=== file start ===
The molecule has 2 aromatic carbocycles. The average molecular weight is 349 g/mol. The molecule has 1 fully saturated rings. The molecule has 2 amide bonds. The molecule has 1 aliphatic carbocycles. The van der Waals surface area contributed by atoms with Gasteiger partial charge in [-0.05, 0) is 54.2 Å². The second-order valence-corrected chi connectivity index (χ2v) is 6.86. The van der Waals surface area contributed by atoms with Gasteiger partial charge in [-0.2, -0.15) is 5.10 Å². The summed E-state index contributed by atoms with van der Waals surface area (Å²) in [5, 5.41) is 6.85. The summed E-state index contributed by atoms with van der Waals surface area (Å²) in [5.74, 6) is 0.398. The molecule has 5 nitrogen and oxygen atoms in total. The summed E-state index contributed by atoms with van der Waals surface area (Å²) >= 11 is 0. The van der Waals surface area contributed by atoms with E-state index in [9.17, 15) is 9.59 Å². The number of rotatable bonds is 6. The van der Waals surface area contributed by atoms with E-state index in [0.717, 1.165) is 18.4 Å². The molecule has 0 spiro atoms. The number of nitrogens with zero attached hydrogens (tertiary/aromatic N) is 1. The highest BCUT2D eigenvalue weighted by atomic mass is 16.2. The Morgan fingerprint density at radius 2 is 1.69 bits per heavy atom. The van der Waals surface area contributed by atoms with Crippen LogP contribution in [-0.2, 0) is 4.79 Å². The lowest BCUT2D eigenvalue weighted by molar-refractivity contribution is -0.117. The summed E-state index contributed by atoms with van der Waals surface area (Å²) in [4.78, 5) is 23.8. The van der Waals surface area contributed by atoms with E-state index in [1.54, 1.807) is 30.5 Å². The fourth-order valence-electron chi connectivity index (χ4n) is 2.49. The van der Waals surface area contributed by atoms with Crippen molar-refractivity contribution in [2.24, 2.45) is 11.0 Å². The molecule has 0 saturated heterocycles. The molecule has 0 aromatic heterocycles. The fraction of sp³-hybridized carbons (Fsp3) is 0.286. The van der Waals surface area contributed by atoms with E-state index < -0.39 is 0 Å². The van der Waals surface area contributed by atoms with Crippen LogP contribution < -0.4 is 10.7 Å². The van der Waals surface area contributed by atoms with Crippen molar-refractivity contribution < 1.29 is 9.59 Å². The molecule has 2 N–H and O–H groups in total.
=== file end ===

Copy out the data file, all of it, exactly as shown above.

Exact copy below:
The molecule has 2 aromatic carbocycles. The average molecular weight is 349 g/mol. The molecule has 1 fully saturated rings. The molecule has 2 amide bonds. The molecule has 1 aliphatic carbocycles. The van der Waals surface area contributed by atoms with Gasteiger partial charge in [-0.05, 0) is 54.2 Å². The second-order valence-corrected chi connectivity index (χ2v) is 6.86. The van der Waals surface area contributed by atoms with Gasteiger partial charge in [-0.2, -0.15) is 5.10 Å². The summed E-state index contributed by atoms with van der Waals surface area (Å²) in [5, 5.41) is 6.85. The summed E-state index contributed by atoms with van der Waals surface area (Å²) in [5.74, 6) is 0.398. The molecule has 5 nitrogen and oxygen atoms in total. The summed E-state index contributed by atoms with van der Waals surface area (Å²) >= 11 is 0. The van der Waals surface area contributed by atoms with E-state index in [9.17, 15) is 9.59 Å². The number of rotatable bonds is 6. The van der Waals surface area contributed by atoms with E-state index in [0.717, 1.165) is 18.4 Å². The molecule has 0 spiro atoms. The number of nitrogens with zero attached hydrogens (tertiary/aromatic N) is 1. The highest BCUT2D eigenvalue weighted by atomic mass is 16.2. The Morgan fingerprint density at radius 2 is 1.69 bits per heavy atom. The van der Waals surface area contributed by atoms with Crippen LogP contribution in [-0.2, 0) is 4.79 Å². The lowest BCUT2D eigenvalue weighted by molar-refractivity contribution is -0.117. The summed E-state index contributed by atoms with van der Waals surface area (Å²) in [4.78, 5) is 23.8. The van der Waals surface area contributed by atoms with E-state index in [1.54, 1.807) is 30.5 Å². The fourth-order valence-electron chi connectivity index (χ4n) is 2.49. The van der Waals surface area contributed by atoms with Crippen molar-refractivity contribution in [2.24, 2.45) is 11.0 Å². The molecule has 0 saturated heterocycles. The molecule has 0 aromatic heterocycles. The fraction of sp³-hybridized carbons (Fsp3) is 0.286. The van der Waals surface area contributed by atoms with E-state index < -0.39 is 0 Å². The van der Waals surface area contributed by atoms with Crippen LogP contribution < -0.4 is 10.7 Å². The van der Waals surface area contributed by atoms with Crippen molar-refractivity contribution < 1.29 is 9.59 Å². The molecule has 2 N–H and O–H groups in total.